President Trump stood firm Friday on his demands for a border wall after the second White House meeting with congressional leaders this week broke up with no apparent deal, warning Democrats the partial government shutdown could last "years" and saying he could even declare a "national emergency" to bypass Congress if necessary.
“We can call a national emergency [to build a border wall] because of the security of our country,” Trump told reporters in the Rose Garden, during a lengthy and impromptu press conference.
“I may do it,” he said, before adding, “If we can do it through a negotiated process, we’re giving it a shot.”
The press conference underscored how far apart both sides are, even as Trump called the meeting "productive" and suggested the standoff could end soon -- or not. He indicated he was not shifting on his demand for more than $5 billion for funding for a wall on the southern border, saying it was necessary as the border is a "dangerous, horrible disaster."
"This is national security we’re talking about, we’re not talking about games," he told reporters. “We're not playing games, we have to do it."
Despite Trump saying conversations had "come a long way," Democrats were more dour in their assessment. Senate Minority Leader Chuck Schumer exited saying Trump told them "he’d keep the government closed for a very long period of time, months or even years.”
Trump later confirmed in the Rose Garden, "Absolutely I said that," while clarifying he hopes the partial shutdown doesn't last more than a few more days. He said it could be opened "very quickly" if they come to an agreement on the wall. He offered some flexibility only on what the wall would be made of, saying it could be concrete or steel.
"Steel is more expensive than the concrete, but I feel like we’re talking about steel because the other side feels better about it," he said.
Yet House Speaker Nancy Pelosi said the Democrats' view is that they cannot resolve the funding dispute until the government fully opens. She said there had been progress only in the sense of a "better understanding" of each other.
Looking for an elusive resolution, Senate Majority Leader Mitch McConnell, R-Ky., said Trump agreed to designate staff to engage in negotiations with congressional leadership aides this weekend. Trump later said the group would "determine what we're going to do about the border." That group would include Vice President Pence and advisor Jared Kushner.
The meeting came on the 14th day of the shutdown, which was triggered by disagreements over the funding of Trump’s promised wall, after Democrats formally took control of the House of Representatives. Trump has said that $5 billion in funding for the wall is non-negotiable, while Democrats have said they will fund more general border security -- but not the wall.
Trump met with Democratic and Republican leaders of both chambers. Ahead of the meeting Trump sent a letter to members of Congress congratulating Pelosi on her election as speaker and calling on Congress to re-open the government.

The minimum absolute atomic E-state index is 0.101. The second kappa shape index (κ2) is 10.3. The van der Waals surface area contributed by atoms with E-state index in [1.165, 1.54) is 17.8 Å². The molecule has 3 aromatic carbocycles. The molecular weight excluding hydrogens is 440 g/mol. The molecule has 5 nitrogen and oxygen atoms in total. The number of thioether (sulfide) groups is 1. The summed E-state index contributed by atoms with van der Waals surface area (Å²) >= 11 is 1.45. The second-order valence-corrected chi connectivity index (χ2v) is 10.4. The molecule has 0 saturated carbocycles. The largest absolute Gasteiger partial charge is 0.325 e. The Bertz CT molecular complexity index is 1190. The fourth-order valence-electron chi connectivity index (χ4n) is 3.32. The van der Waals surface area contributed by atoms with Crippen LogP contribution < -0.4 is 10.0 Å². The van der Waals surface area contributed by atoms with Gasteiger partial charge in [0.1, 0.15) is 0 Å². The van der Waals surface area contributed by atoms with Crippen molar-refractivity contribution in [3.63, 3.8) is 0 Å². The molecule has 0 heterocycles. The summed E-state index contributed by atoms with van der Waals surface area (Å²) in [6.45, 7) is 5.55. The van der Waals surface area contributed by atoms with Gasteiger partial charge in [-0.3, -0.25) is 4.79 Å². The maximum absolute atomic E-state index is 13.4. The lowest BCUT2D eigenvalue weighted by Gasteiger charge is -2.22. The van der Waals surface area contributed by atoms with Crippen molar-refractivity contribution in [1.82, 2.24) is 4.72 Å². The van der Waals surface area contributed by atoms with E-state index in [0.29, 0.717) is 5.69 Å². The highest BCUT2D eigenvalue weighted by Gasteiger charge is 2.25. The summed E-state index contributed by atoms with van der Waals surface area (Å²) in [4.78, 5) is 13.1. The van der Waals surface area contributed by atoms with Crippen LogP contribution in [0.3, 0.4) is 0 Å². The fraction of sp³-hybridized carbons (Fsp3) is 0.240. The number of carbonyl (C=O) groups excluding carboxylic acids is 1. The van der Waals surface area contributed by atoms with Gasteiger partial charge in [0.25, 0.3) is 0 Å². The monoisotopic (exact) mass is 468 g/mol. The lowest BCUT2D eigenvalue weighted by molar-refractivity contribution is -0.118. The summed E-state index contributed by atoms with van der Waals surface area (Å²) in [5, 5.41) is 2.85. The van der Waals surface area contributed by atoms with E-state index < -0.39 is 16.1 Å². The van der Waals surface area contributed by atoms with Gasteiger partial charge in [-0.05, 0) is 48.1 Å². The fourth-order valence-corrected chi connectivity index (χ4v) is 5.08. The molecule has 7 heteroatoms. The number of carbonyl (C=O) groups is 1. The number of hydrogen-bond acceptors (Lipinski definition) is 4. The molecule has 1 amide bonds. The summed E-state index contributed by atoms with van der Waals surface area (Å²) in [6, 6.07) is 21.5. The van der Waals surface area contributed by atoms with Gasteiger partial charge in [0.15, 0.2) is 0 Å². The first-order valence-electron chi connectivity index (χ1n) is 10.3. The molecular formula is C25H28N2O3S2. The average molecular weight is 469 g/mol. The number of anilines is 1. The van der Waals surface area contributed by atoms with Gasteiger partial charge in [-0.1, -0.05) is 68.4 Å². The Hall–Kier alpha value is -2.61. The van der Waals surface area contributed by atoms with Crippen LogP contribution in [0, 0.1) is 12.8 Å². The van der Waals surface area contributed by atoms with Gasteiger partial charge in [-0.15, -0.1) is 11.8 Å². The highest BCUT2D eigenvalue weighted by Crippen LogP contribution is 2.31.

“As we begin this new Congress, our first task should be to reopen the Government and to deliver on our highest duty as elected officials: the security of the Nation and its borders," he said. “It is the sovereign right of every nation to establish an immigration program in its national interest—lawfully admitting those who have followed the rules, while denying entry to those who break the rules or fail to meet the requirements established in law."
As part of his strategy, he made available to every member a presentation on border security that he said those present at a meeting Wednesday did not want to hear.
“Americans have endured decades of broken promises on illegal immigration. Now, is the time for both parties to rise above the partisan discord, to set aside political convenience, and to put the national interest first,” he wrote.
Democrats, meanwhile, passed legislation in the House that would fund the whole government, but not the wall. Pelosi accused Republicans of holding government workers hostage for the separate demand of a wall.
"The wall and the government shutdown really have nothing to do with each other," Pelosi said at an MSNBC Town Hall.
"There is no reason to have workers pay a price with their paycheck," she said
The legislation was immediately dismissed by Republican leadership. McConnell, R-Ky., called the bills “a time-wasting act of political posturing” and said that “a resolution will have to be palatable to House Democrats and Senate Republicans alike.”
“We need to make policy rather than simply making political theatre,” he told reporters.
White House Press Secretary Sarah Sanders said on "Fox & Friends" earlier Friday that it would be up to Pelosi to get her party behind her, including the left flank pushing for impeachment.
“We think we're hopeful because the people that elected Nancy Pelosi didn't elect her to come up here and do nothing and didn't elect her to play political games,” she said. “They elected her to find real solutions and actually work with the president and work with all members of Congress to get things done.”
On Thursday night, Pence said on Fox News' “Tucker Carlson Tonight” that the terms of the negotiations were clear: "Bottom line, if there's no wall, there's no deal."